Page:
# I dunno

The ramps – which cost between £20,000 and £55,000, depending on size – consist of a series of panels set in a pad virtually flush to the road. As the traffic passes over it, the panels go up and down, setting a cog in motion under the road. This then turns a motor, which produces mechanical energy. A steady stream of traffic passing over the bump can generate 10-36kW of power.

The bumps can each produce between £1 and £3.60 of energy an hour for up to 16 hours a day, or between £5,840 and £21,024 a year. Energy not used immediately can be stored or fed into the national grid.

But if true, a very interesting technology.

#### 17 comments on “I dunno”

1. ong says:

All this is doing is stealing energy from the vehicles which will use more petrol to replace it.

2. ong — you beat me to it.

3. So Much For Subtlety says:

I am told that all the car engines put together produce more energy than all the power stations combined. There ought to be a way to connect all of them to the grid and save us a hell of a lot of money. But perhaps this is not the right way to go about it.

4. Matt says:

The designer is aware of 1 and 2 and claims that they are situated in the run up to stop signs etc where the car will already be slowing down. Or in speed bumbs, obviously.

5. Brian says:

So Much for Subtlety…

Why on earth do you think we have a grid instead of each of us buying a generator?

We could all power or houses with our car engines if we were so minded, and if we didn’t mind wasting a great deal of money with such an absurdly inefficient system.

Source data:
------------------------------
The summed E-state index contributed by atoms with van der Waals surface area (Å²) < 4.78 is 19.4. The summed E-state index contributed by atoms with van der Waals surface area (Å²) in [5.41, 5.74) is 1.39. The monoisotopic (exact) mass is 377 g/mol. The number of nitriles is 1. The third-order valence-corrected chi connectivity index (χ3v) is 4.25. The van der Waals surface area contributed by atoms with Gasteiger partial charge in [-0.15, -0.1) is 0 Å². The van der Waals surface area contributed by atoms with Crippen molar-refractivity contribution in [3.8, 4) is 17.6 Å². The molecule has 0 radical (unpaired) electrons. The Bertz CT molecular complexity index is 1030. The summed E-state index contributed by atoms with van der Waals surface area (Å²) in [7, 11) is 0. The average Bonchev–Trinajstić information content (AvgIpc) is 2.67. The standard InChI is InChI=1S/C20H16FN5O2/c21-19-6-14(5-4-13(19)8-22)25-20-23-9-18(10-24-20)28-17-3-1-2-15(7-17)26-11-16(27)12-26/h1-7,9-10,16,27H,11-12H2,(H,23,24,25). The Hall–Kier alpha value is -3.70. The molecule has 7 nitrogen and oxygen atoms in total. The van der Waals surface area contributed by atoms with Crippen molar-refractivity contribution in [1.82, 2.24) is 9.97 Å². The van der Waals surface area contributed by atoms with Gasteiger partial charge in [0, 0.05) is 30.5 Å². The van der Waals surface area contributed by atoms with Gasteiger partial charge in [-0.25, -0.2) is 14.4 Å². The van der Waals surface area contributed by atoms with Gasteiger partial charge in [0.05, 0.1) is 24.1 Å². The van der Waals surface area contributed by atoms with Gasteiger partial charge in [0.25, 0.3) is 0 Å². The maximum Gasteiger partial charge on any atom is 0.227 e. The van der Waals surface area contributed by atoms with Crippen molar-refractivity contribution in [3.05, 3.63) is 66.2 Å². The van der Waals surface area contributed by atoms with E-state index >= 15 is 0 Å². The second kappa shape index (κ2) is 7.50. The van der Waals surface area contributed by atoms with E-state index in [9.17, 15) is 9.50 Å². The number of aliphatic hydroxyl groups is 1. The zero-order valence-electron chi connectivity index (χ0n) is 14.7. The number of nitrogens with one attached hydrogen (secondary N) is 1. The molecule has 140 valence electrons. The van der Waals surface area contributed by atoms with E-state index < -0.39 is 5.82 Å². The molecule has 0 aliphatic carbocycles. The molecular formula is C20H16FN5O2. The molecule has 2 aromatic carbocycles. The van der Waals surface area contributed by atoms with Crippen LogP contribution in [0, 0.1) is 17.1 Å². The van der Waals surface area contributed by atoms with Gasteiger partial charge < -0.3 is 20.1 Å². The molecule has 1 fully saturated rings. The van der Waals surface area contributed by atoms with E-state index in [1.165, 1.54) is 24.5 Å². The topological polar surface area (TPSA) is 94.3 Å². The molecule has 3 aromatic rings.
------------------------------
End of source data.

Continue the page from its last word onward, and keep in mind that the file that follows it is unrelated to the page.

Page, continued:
Car engines are the size they are because that size is the size required to drive the car around, and it would be wasteful to haul around a larger unit. But this size is very inefficient for large-scale energy production, in which an enormous power plant works rather better (square-cube rule, etc).

This method of electricity involves harnessing the kinetic energy of the car (the actual output we have paid to achieve) to generate electricity in very inefficient way. Attaching a generator to the wheels looks reasonable in comparison.

The sole merit of this system (for the generator) is that someone else is paying for the fuel.

6. View from the Solent says:

“Energy not used immediately can be stored ….”
In what?

7. If nothing else, it shows how all these safty nazi speed bumps contribute to AGW ðŸ˜‰

8. As the traffic passes over it, the panels go up and down, setting a cog in motion under the road.

So driving will become like it is on Russian roads then.

9. Pat says:

ref 4- even if the ramps are located before a stop sign the car will have to use more energy than it otherwise would- its just an inefficient means of converting petrol into electricity, where the petrol is paid for by someone else. I have my doubts whether theycould be installed at the costs given, once Traffic management- probably road closure- cabling etc. were included- it won’t be generating 50hz at 250v, so it cant just be connected into the nearest point of the grid. And how would it cope with the widely differing weights of vehicles- I wonder if a machine designed to work under a mini might be vulnerable to breakage by a 40tonne vehicle. What rent do the proposers propose paying to the landowners (highway authority) for the right to carry out their highway robbery?